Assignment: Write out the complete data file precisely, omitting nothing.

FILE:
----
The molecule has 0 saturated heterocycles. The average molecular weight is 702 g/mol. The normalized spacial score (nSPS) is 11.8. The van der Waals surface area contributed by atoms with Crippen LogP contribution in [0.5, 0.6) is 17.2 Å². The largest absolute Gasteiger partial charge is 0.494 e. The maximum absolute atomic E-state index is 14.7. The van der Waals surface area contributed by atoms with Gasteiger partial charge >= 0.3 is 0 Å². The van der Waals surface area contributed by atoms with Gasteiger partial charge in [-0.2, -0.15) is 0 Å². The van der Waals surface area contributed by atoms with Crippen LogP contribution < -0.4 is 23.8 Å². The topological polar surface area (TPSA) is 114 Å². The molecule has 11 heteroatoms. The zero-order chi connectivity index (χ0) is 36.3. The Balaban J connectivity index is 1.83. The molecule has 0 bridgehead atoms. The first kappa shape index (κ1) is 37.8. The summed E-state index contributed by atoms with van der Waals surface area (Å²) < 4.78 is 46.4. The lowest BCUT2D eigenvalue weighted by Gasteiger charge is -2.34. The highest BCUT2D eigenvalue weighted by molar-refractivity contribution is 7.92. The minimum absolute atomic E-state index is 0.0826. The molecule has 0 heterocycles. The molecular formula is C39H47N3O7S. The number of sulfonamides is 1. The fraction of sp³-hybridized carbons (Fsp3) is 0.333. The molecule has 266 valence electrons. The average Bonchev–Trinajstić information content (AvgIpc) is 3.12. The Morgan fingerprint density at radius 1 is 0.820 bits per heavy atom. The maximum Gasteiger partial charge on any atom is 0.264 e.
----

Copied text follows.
The molecule has 0 saturated heterocycles. The average molecular weight is 702 g/mol. The normalized spacial score (nSPS) is 11.8. The van der Waals surface area contributed by atoms with Crippen LogP contribution in [0.5, 0.6) is 17.2 Å². The largest absolute Gasteiger partial charge is 0.494 e. The maximum absolute atomic E-state index is 14.7. The van der Waals surface area contributed by atoms with Gasteiger partial charge >= 0.3 is 0 Å². The van der Waals surface area contributed by atoms with Gasteiger partial charge in [-0.2, -0.15) is 0 Å². The van der Waals surface area contributed by atoms with Crippen LogP contribution < -0.4 is 23.8 Å². The topological polar surface area (TPSA) is 114 Å². The molecule has 11 heteroatoms. The zero-order chi connectivity index (χ0) is 36.3. The Balaban J connectivity index is 1.83. The molecule has 0 bridgehead atoms. The first kappa shape index (κ1) is 37.8. The summed E-state index contributed by atoms with van der Waals surface area (Å²) < 4.78 is 46.4. The lowest BCUT2D eigenvalue weighted by Gasteiger charge is -2.34. The highest BCUT2D eigenvalue weighted by molar-refractivity contribution is 7.92. The minimum absolute atomic E-state index is 0.0826. The molecule has 0 heterocycles. The molecular formula is C39H47N3O7S. The number of sulfonamides is 1. The fraction of sp³-hybridized carbons (Fsp3) is 0.333. The molecule has 266 valence electrons. The average Bonchev–Trinajstić information content (AvgIpc) is 3.12. The Morgan fingerprint density at radius 1 is 0.820 bits per heavy atom. The maximum Gasteiger partial charge on any atom is 0.264 e.